This week the cultural collisions continue apace, as theocrats on one side of a religious argument prompt outrage from theocrats on the other. One side is racist, the other outraged. Fundamentalism always ends like this: bloody murder. The unfortunate aspect of this particular event is the inevitable hardening of positions. The more we are on line the harder the positions get! The Internet is the era of the new fundamentalism.
What started as an as yet unknown plan by US based media producers who were spoken of as Iraeli-American (!who come up with this identifier and who in news rooms lets it into public circulation?) to make a film mocking the prophet Mohammad was more than a joke. It was probably intended as an affront to Islam. From the Moslem perspective it is blasphemy.
The US ambassador and embassy staff - US citizens - killed in Libya, burning of KFC and other US businesses destroyed late in the week as the matter escalates in intensity. And the film or extracts of it continue to circulate on the Internet. Here is an unintended consequence that I predicted within the jihad approach to resistance. In Uprising the jihad case study offered a view of the way this particular religious and social movement would be unassailable as the unique characteristics of ideological grooming played out. Fundamentalist excess has an inevitability about it. Here it is, another step towards a conflagration that is motivated by the circulation of offensive media on the Internet. (It is worth reflecting on the alternative: has any one ever killed a US representative, burned down a KFC or sacked an American government compound because of pornography. If anyone knows of a case please share your knowledge).
On 13 September 2012 the US Secretary of State Hilary Clinton was reported in her usual high handed lecture mode berating everyone who might not like the US! It's a big list. Why does Hilary Clinton not back down on this? The film is a disgrace and she said as much - thank you Hilary! Then went on to her preferred position - referring to "reasonsable people" and "responsible leaders" who need to do something to defend the good and the great - that is the US and its citizens and representatives.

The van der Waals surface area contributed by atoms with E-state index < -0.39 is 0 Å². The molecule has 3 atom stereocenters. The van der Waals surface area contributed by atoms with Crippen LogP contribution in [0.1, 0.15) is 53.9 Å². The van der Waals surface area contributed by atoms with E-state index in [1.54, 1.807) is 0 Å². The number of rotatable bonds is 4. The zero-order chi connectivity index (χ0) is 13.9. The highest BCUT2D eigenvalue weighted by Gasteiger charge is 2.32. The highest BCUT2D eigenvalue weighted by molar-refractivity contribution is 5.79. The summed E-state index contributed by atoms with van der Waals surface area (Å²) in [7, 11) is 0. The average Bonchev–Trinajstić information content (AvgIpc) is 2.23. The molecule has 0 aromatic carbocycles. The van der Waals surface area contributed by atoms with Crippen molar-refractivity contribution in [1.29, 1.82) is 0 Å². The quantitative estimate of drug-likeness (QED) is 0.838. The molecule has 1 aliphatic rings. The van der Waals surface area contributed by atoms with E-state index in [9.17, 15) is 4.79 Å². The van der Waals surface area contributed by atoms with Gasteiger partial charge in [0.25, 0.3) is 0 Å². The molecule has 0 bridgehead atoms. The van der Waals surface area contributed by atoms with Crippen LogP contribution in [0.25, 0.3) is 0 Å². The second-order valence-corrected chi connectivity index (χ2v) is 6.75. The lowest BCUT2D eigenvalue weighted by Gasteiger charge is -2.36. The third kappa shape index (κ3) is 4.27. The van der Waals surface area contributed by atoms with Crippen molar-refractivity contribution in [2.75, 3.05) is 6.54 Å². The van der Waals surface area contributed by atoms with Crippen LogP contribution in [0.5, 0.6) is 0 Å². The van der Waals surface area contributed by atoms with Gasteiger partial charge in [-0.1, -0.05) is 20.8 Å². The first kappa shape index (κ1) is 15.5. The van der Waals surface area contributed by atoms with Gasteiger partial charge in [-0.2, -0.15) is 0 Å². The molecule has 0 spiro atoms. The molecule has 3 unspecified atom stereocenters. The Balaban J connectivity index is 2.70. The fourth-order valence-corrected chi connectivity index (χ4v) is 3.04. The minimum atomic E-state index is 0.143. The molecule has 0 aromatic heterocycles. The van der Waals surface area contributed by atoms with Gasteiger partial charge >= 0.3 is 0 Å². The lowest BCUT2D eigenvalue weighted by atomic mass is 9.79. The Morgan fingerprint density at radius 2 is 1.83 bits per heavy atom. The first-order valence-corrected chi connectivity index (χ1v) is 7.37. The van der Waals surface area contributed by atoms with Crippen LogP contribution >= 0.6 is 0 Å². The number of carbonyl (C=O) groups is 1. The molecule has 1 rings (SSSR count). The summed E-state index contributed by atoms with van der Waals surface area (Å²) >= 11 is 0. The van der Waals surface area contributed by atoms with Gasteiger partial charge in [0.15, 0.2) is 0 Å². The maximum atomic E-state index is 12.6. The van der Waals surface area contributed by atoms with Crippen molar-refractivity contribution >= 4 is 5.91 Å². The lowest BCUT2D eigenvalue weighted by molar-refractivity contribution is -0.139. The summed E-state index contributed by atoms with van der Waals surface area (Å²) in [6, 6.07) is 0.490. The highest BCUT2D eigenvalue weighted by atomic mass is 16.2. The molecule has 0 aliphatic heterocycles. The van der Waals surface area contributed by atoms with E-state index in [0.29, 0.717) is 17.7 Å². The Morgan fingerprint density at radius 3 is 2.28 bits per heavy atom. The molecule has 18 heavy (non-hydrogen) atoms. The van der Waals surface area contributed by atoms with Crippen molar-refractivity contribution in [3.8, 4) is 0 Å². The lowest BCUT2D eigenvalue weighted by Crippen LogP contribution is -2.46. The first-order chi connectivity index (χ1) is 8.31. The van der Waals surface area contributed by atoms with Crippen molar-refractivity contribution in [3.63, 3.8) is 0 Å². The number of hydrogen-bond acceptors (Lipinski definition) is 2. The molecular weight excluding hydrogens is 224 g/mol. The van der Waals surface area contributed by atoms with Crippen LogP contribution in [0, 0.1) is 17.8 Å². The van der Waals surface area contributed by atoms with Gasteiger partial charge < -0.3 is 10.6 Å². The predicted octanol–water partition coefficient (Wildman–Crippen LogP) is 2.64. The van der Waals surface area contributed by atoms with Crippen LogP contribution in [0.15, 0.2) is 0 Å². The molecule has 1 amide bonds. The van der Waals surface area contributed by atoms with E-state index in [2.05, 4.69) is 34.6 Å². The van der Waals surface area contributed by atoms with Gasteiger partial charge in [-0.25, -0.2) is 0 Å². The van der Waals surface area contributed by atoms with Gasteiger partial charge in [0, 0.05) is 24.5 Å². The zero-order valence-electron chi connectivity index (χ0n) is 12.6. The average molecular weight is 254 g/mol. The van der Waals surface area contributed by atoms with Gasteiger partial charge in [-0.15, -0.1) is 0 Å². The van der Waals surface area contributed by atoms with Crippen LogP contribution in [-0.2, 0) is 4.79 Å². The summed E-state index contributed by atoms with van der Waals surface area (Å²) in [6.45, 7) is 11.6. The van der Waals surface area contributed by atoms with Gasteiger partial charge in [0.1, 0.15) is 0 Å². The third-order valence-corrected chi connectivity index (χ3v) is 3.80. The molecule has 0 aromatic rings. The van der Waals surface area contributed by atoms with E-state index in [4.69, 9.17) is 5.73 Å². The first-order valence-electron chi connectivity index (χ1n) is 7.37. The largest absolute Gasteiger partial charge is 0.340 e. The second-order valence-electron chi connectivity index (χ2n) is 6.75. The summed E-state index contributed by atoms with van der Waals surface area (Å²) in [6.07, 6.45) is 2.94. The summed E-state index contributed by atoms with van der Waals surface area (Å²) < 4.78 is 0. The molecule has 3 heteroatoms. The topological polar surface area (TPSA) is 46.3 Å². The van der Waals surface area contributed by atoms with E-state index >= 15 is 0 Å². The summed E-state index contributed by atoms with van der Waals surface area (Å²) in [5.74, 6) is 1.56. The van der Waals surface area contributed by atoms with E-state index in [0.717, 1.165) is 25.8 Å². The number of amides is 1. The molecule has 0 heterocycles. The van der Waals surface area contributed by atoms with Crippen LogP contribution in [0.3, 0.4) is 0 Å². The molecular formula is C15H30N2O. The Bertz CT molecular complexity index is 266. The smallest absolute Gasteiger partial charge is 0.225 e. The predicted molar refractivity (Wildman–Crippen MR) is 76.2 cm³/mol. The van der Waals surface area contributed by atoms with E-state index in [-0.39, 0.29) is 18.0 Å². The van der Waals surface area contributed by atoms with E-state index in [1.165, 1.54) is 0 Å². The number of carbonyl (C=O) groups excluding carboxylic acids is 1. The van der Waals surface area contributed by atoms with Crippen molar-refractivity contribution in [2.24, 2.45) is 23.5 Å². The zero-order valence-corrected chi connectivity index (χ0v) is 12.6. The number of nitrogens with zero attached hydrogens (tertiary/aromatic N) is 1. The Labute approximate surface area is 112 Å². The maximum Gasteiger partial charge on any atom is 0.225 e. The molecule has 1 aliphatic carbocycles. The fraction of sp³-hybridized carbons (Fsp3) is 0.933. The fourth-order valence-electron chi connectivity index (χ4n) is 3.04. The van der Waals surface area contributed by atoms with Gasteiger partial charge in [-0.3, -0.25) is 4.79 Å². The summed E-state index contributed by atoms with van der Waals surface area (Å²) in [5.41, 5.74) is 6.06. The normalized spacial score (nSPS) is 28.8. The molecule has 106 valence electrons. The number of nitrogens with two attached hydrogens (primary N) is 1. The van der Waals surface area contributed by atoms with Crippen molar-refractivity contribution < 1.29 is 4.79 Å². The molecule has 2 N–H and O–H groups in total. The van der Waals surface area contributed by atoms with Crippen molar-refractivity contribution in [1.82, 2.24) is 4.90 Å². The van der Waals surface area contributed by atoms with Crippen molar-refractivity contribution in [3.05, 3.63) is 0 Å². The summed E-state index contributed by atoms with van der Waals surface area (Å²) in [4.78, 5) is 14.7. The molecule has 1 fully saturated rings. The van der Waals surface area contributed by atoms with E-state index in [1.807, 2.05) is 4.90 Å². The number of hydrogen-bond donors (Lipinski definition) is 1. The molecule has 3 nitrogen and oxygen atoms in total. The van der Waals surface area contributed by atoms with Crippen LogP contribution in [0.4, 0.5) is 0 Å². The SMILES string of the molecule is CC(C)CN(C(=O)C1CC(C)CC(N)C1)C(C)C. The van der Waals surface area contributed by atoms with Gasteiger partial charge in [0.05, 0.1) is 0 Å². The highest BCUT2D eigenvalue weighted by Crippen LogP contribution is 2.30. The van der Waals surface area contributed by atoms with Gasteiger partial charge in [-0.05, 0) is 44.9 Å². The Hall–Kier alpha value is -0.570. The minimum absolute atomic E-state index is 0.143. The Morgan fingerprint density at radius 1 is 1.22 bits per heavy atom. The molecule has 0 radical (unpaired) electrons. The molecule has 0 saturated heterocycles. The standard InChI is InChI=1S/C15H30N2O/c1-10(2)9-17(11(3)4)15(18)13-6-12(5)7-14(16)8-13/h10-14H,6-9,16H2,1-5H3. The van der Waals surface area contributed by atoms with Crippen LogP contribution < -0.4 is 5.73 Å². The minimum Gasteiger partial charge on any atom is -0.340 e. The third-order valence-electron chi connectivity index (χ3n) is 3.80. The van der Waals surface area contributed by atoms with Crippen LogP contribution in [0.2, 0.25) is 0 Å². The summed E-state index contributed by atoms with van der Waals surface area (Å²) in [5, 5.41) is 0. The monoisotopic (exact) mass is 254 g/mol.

Here we are again with an example of the standard language of the Enlightenment ("reasonable" and "responsible"). It is thrown around as if the use of this language is followed by the kind of behavior nice people prefer and practice. (Me too, by the way!) I would prefer not to have the film made and for it not to circulate and for everyone to live together in peace. That is not about to happen. The Internet has accentuated the identity politics of every religious and other group who seeks reinforcement of their prejudices. The new fundamentalism is here now.
Overlay this with the US insistence on free speech. As Cass Sunstein argued (and as I said in Uprising) there is a moment in the Internet era when the question of free speech must be visited, explored anew and if necessary rewritten. Purist perspectives on this ideal are a derivation of Enlightenment, pre-internet communication. The new media of the Internet is free in a contradictory way that cannot be sustained in line with US Constitutional ideas.
The US Government itself has moved to stop the circulation of the anti-Islam film, thereby making the case that it too recognizes that there is a limit to what can circulate (we know that already with Government sanctioned limits on some extremes of pornography, especially involving children.)
Google has other ideas as The Guardian reported:
"The search engine Google on Friday night rejected a request by the Obama administration to reconsider a decision to keep a clip from Innocence of Muslims online, Reuters reported."Guardian - read last paragraph
The response to the film as it circulated on the Internet offers another perspective on the relationship between media and social action, revolt and dissent. For media theorists, there's a lot of hard thinking to be done.